However, should a titleholder wish to obtain complete certainty in relation to meeting its title conditions, it is able to apply for a variation to or exemption from conditions of a title under section 264 of the OPGGSA. The Joint Authority makes the decision on this matter and it is the Commonwealth's position that if there is a regulation that substantially mirrors the core requirements or objectives of the condition on the title, it will likely agree to a variation to, or exemption from, the condition.
The National Offshore Petroleum Titles Administrator (NOPTA) and the National Offshore Petroleum Safety and Environmental Management Authority (NOPSEMA) have reviewed, and revised, the administrative guidelines for offshore petroleum activities. Changes included a plain English re-write of all guidelines to provide a clearer and logical structure; ensuring new entrants to the industry are able to easily familiarise themselves with concepts and expectations of the Joint Authorities.
The updates also bring the guidelines into line with current Joint Authority expectations in relation to the content of applications for acreage release areas, exploration permit renewals, endorsements (for example, work program commitment suspensions, extensions, and variations), the declaration of locations, petroleum retention leases, petroleum production and infrastructure licences, and pipeline licences. In addition, the guidelines have been revised to take account of the commencement of operations by NOPTA, and the abolition of the Designated Authorities, from 1 January 2012.
The administrative guidelines are available from the NOPTA and NOPSEMA websites.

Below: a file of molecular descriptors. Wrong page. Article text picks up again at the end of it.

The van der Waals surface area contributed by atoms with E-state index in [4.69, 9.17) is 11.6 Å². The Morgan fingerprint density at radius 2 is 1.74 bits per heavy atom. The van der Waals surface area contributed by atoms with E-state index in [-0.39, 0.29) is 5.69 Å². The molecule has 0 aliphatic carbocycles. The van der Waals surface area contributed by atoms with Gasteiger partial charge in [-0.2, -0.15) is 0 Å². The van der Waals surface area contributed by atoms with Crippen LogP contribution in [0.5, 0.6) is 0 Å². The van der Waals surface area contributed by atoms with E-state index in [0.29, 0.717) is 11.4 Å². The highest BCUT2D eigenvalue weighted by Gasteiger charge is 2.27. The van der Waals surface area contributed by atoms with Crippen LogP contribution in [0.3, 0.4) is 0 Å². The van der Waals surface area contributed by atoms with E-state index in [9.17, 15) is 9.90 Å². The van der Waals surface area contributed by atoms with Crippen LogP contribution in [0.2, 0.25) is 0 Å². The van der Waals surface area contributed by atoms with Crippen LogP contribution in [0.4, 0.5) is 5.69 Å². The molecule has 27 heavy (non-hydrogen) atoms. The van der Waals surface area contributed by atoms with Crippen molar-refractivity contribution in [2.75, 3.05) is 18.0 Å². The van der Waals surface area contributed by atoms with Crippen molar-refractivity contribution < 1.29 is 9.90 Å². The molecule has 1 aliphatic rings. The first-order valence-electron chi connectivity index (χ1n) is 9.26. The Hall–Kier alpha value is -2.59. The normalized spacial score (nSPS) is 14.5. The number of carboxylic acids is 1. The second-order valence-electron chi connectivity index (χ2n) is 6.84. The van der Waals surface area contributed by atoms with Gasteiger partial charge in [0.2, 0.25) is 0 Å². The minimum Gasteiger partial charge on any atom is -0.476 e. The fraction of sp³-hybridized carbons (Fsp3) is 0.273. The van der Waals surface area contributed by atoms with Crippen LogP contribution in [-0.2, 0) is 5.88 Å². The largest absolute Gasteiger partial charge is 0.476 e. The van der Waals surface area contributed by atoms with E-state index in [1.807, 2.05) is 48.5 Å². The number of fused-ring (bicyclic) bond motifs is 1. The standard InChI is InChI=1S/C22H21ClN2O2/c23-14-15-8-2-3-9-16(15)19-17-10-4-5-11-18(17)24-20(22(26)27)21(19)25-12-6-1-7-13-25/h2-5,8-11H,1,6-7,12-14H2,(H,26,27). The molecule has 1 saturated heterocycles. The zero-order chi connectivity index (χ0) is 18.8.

Offshore petroleum safety and environment guidelines
Offshore petroleum guidelines relating to safety, integrity and environmental management can be accessed on the NOPSEMA Guidelines webpage.
State and territory coastal waters legislation
Additional state and territory coastal waters legislation is available on the Australasian Legal Information Institute website.
Combination certificates under the Petroleum Resource Rent Tax Assessment Act 1987
The Department has prepared a guideline in relation to the grant of a combination certificate under the Petroleum Resource Rent Tax Assessment Act (PRRTA Act). The Guideline provides advice as to the relevant eligibility requirements and criteria, as well as the application process involved in the grant of a combination certificate.
From 1 July 2012, the PRRT applies to all petroleum projects in Australia, located both onshore and offshore. A combination certificate allows two or more petroleum production licences to be regarded as a single project for the purposes of the PRRT, subject to certain criteria being satisfied.
How is the Department involved?
Following receipt of a licence-holder’s application for a combination certificate, the Department assesses that information against the criteria before providing advice to the Minister. The Minister makes the final determination.
For more information about applying for a combination certificate contact: